Maslow’s Hierarchy of Needs

The Need Theory
Abraham Maslow developed one of the most widely used and studied theories in the 1940€™s. He suggested that the behaviour of human beings was directly proportionate to their current needs.According to Maslow, all of us follow the same path of needs, and we are motivated to meet a higher level need only when the lower level has been satisfied. This path of needs he terms €œ The Hierarchy of Needs€.

Survival Needs
All of us have the same basic needs for adequate food, shelter and clothing. However, when any one of these is missing, irritability and discomfort become evident. The only solution to this dilemma is to satisfy these needs. The teacher is in a very good position to assist students in satisfying these needs, by providing information, tools and techniques. As a major knowledge resource in the classroom, the teacher has the ability to motivate students to learn. It is this information that is the foundation for acquiring jobs or starting careers that will help prepare for meeting their own basic survival needs.Also, the idea of €œsticking it out€ or surviving the pressure of the class or school for that matter, over the long haul, despite the difficulties, is part of the desire to survive.

Security Needs
The desire to feel safe is inherent in all human beings, not only for themselves but for their families as well. Freedom from danger, pain or personal threats is an immense motivator to create a secure environment. To promote a sense of security for students, the teacher needs to create a welcoming and non-threatening environment. This includes ensuring that no student is persecuted or victimised by the group, or made to feel isolated.

Social Needs
Included at this level of the hierarchy is a combination of love, affection, friendship, and a general feeling of belonging and acceptance. During class, a teacher often acts as a quality assurer for class projects, discussions and related learning activities. The notion of group work is to help students learn the skills necessary for forming relationships as they work out problems, find solutions to cases, and related group work. It is critical that all students feel a part of the class, and are accepted as equals within the group of students. This acceptance will produce feelings of confidence and a willingness to participate fully in all class or group activities. The teacher must be alert to any sign that a student is being overshadowed or ignored by the more dominant members of the group.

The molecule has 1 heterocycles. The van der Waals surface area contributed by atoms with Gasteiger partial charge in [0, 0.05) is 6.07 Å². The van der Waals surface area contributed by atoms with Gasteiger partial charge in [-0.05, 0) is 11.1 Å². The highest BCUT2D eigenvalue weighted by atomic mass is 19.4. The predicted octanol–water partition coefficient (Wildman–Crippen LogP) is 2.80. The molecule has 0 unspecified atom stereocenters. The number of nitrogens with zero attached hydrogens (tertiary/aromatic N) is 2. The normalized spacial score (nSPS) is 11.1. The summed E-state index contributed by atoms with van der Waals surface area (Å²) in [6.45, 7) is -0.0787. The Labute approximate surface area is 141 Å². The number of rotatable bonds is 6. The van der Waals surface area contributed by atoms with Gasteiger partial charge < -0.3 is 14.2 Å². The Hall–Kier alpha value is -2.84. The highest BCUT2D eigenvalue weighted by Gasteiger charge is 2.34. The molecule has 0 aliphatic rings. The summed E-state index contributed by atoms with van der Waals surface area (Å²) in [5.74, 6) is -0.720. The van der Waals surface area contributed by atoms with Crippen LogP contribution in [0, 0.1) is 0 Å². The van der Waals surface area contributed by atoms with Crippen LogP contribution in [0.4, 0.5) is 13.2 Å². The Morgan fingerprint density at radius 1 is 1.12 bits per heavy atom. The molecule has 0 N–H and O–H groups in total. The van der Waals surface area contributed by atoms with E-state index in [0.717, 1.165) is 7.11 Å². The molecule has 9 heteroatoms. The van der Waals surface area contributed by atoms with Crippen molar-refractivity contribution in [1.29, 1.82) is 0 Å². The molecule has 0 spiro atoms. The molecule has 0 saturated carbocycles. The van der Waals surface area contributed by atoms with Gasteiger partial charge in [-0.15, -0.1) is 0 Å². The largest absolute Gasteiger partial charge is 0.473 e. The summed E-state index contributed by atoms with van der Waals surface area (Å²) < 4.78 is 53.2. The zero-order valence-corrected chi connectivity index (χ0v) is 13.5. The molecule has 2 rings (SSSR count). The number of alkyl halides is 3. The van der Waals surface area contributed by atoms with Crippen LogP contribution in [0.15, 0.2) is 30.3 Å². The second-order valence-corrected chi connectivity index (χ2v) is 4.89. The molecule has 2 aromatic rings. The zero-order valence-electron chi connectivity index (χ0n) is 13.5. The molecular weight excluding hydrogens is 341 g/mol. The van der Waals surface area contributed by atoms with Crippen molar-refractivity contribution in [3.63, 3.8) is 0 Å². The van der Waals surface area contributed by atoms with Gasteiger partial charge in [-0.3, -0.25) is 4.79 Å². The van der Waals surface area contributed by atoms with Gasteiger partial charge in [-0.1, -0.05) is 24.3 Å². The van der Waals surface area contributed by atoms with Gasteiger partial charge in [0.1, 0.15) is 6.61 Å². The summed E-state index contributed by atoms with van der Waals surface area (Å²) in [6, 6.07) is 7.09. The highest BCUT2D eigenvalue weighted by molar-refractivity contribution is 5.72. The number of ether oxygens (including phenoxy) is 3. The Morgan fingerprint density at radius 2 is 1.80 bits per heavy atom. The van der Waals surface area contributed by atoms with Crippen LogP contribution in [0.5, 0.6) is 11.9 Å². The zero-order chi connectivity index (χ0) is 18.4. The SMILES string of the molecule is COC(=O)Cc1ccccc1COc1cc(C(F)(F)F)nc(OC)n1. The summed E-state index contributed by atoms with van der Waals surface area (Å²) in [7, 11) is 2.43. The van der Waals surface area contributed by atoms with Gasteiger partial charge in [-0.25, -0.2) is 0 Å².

Esteem Needs
The motivation to satisfy the ego of human beings rests in the nature of what is experienced and achieved. These include the need for status, recognition and personal achievement, all of which gives us a form of self-respect and dignity. The human ego is very fragile, and even more so when competition with others is present. It is the teacher€™s responsibility to monitor the behaviour and responses of all students, to ensure that feelings are not crushed by harsh words. It is also imperative that the teacher recognises his/her power and hence exercises fairness and sensitivity when grading papers, giving recognition and responsibility to students. Failure to do so could result in a decreased level of self-esteem for the students.

The need to reach our highest potential is at the pinnacle of the hierarchy of needs. Not all persons attain this level of expression, but those that do are motivated by an internal drive to accomplish goals beyond their own expectations. This level of attainment is not necessarily propelled by money, recognition, or social needs.

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